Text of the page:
“The Coronavirus Has Made It Obvious. Teenagers Should Start School Later” is the headline over a New York Times opinion article by Aaron Carroll, a professor of pediatrics, who reports on a new study in JAMA Pediatrics of 455 high school students at five schools in the Minneapolis-St. Paul metropolitan area. The researchers used wrist monitors to track the effect of later school start times on student sleep habits.
In the Summer 2019 issue of Education Next, Jennifer Heissel and Samuel Norris wrote (“Rise and Shine“) about how school start times affect academic performance. Heissel also appeared on the EdNext Podcast to discuss the article. In the same issue, Danielle Dreilinger wrote “How To Make School Start Later,” an article with practical advice for districts, or sleepy students, hoping to bring about change.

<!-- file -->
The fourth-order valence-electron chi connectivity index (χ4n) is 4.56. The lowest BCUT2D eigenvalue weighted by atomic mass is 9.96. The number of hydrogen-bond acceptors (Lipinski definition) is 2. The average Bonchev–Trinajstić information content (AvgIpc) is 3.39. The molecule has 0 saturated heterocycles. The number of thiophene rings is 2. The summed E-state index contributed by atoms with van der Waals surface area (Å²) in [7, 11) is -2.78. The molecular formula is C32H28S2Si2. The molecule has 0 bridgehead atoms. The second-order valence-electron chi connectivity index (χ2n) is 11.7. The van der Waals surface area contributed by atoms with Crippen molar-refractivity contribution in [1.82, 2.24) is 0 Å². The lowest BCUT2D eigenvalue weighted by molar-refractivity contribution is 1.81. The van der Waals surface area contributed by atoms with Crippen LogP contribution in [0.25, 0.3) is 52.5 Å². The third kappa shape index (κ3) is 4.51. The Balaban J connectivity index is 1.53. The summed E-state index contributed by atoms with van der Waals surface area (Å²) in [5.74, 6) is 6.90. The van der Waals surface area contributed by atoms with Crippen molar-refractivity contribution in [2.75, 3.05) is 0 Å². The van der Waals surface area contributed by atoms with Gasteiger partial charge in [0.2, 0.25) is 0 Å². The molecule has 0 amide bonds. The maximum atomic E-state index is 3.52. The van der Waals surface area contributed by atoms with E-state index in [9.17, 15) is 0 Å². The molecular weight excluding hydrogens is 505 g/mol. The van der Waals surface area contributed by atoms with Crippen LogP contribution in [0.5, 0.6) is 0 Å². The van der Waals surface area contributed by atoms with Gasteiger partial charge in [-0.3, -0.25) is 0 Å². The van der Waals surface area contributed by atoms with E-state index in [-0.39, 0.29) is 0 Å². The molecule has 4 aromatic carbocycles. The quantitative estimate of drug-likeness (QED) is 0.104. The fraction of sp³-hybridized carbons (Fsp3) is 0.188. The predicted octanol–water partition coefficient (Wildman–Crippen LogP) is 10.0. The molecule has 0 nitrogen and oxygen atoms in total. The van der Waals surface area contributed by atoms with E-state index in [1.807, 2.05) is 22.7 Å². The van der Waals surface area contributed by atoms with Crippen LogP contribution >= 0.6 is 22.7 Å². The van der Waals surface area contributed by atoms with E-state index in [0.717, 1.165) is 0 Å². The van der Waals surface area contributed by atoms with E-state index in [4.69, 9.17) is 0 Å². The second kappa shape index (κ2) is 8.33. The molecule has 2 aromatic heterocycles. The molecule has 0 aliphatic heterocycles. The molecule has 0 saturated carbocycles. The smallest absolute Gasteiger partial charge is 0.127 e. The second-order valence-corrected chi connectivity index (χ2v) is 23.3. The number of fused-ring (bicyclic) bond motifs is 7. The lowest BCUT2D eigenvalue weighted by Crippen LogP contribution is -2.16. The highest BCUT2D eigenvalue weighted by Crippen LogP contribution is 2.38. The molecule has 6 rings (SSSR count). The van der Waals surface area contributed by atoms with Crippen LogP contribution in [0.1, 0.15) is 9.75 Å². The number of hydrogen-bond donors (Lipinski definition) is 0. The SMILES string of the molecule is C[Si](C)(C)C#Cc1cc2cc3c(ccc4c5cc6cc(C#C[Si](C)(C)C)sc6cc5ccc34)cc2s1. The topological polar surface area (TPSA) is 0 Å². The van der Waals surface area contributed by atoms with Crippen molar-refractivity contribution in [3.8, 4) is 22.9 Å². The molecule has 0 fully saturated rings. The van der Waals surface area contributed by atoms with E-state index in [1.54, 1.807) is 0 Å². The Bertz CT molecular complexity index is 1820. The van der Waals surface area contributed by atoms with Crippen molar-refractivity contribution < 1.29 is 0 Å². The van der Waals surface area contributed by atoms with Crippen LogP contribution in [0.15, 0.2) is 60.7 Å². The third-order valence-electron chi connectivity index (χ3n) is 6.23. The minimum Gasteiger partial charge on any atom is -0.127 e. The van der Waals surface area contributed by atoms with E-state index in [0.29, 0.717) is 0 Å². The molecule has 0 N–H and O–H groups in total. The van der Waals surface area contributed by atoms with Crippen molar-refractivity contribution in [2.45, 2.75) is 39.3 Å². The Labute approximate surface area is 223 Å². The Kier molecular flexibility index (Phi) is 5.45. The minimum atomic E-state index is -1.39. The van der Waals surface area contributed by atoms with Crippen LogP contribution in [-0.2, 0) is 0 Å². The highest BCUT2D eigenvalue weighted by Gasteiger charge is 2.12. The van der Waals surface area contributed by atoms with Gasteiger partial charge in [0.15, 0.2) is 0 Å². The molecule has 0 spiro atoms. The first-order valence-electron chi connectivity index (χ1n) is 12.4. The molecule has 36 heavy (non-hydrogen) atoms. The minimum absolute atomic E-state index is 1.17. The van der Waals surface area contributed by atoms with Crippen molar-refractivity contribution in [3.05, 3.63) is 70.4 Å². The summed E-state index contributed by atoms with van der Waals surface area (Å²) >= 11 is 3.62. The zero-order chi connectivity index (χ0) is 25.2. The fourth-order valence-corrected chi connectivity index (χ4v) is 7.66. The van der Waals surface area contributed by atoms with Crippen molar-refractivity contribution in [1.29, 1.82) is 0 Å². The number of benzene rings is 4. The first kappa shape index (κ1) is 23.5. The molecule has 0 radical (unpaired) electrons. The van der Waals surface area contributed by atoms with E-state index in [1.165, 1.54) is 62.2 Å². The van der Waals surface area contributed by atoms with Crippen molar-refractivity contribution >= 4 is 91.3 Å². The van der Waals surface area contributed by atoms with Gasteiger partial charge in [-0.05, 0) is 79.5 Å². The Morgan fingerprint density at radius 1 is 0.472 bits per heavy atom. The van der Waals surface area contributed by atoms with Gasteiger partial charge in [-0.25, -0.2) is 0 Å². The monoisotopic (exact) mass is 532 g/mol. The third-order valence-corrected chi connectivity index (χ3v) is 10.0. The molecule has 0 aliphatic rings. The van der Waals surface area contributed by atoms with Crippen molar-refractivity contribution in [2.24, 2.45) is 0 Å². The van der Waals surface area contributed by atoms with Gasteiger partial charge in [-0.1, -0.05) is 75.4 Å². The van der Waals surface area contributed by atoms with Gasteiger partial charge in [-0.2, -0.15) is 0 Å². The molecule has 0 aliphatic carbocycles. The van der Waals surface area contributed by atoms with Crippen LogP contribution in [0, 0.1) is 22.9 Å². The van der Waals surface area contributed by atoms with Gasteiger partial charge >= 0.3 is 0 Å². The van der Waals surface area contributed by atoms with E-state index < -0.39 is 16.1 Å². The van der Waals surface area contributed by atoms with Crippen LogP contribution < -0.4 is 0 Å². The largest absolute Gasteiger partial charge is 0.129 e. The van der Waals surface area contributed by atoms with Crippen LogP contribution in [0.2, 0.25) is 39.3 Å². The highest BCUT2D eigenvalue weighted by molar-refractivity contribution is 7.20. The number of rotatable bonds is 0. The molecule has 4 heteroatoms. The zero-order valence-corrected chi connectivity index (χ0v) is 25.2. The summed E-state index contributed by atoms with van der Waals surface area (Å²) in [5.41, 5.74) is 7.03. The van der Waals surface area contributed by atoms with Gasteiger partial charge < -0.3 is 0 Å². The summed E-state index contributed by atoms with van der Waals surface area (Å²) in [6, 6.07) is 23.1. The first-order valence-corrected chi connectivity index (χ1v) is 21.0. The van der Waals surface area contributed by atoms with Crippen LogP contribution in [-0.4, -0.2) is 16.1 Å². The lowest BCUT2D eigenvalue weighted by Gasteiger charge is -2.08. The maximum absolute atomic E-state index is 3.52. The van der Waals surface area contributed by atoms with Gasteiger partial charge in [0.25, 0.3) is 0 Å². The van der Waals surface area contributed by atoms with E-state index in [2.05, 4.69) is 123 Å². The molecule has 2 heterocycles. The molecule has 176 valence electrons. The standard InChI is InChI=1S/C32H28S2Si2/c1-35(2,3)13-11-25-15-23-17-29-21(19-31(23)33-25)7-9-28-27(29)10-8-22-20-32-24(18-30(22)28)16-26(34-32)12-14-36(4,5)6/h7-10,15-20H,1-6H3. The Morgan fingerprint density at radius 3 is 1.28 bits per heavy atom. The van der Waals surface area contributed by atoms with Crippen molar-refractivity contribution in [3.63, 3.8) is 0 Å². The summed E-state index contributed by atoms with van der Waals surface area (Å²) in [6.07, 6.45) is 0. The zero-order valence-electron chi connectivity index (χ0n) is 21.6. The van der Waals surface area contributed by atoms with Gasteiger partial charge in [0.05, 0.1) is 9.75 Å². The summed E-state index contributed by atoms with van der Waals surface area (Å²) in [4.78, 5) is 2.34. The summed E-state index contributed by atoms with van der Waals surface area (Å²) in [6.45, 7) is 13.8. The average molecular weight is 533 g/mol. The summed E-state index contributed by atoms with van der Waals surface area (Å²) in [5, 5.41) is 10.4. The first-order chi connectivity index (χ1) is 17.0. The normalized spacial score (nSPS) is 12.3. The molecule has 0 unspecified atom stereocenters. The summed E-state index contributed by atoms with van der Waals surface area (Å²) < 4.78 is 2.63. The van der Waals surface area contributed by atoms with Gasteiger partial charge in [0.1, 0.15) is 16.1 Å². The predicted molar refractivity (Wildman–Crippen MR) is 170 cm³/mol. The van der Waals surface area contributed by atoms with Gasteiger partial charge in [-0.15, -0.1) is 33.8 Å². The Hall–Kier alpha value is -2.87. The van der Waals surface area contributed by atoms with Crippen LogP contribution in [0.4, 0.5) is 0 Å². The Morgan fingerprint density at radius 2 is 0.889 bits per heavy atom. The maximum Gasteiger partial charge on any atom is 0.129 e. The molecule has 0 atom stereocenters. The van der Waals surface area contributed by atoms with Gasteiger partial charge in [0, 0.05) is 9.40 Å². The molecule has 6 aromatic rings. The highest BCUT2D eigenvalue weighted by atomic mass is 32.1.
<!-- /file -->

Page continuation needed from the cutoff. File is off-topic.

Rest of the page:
Education Next also tackled this topic in Summer 2012, in the article “Do Schools Begin Too Early? The effect of start times on student achievement,” by Finley Edwards. Edwards also appeared on the EdNext Podcast to discuss that article.
— Education Next
Last updated May 28, 2020